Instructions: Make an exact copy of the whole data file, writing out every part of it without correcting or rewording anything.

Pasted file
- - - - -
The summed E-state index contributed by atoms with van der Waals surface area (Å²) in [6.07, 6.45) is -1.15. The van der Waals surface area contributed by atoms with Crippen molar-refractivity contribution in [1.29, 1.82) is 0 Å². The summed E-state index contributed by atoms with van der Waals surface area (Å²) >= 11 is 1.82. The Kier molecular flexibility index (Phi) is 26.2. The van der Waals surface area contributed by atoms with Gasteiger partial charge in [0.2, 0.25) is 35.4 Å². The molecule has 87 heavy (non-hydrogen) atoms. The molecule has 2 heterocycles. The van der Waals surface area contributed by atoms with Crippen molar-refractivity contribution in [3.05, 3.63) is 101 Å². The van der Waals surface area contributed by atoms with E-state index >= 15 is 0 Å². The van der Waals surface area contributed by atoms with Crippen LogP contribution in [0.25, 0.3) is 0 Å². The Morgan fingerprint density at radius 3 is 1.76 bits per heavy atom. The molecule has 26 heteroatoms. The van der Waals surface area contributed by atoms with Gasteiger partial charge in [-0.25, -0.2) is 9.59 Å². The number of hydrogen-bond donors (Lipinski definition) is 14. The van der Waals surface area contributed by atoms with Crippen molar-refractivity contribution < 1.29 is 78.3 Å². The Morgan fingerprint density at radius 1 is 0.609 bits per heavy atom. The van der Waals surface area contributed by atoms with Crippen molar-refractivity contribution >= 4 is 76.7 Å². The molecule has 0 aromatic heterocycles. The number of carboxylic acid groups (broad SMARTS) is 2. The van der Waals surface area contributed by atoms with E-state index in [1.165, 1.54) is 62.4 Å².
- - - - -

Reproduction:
The summed E-state index contributed by atoms with van der Waals surface area (Å²) in [6.07, 6.45) is -1.15. The van der Waals surface area contributed by atoms with Crippen molar-refractivity contribution in [1.29, 1.82) is 0 Å². The summed E-state index contributed by atoms with van der Waals surface area (Å²) >= 11 is 1.82. The Kier molecular flexibility index (Phi) is 26.2. The van der Waals surface area contributed by atoms with Gasteiger partial charge in [0.2, 0.25) is 35.4 Å². The molecule has 87 heavy (non-hydrogen) atoms. The molecule has 2 heterocycles. The van der Waals surface area contributed by atoms with Crippen molar-refractivity contribution in [3.05, 3.63) is 101 Å². The van der Waals surface area contributed by atoms with E-state index >= 15 is 0 Å². The van der Waals surface area contributed by atoms with Crippen LogP contribution in [0.25, 0.3) is 0 Å². The Morgan fingerprint density at radius 3 is 1.76 bits per heavy atom. The molecule has 26 heteroatoms. The van der Waals surface area contributed by atoms with Gasteiger partial charge in [-0.25, -0.2) is 9.59 Å². The number of hydrogen-bond donors (Lipinski definition) is 14. The van der Waals surface area contributed by atoms with Crippen molar-refractivity contribution < 1.29 is 78.3 Å². The Morgan fingerprint density at radius 1 is 0.609 bits per heavy atom. The van der Waals surface area contributed by atoms with Crippen molar-refractivity contribution >= 4 is 76.7 Å². The molecule has 0 aromatic heterocycles. The number of carboxylic acid groups (broad SMARTS) is 2. The van der Waals surface area contributed by atoms with E-state index in [1.165, 1.54) is 62.4 Å².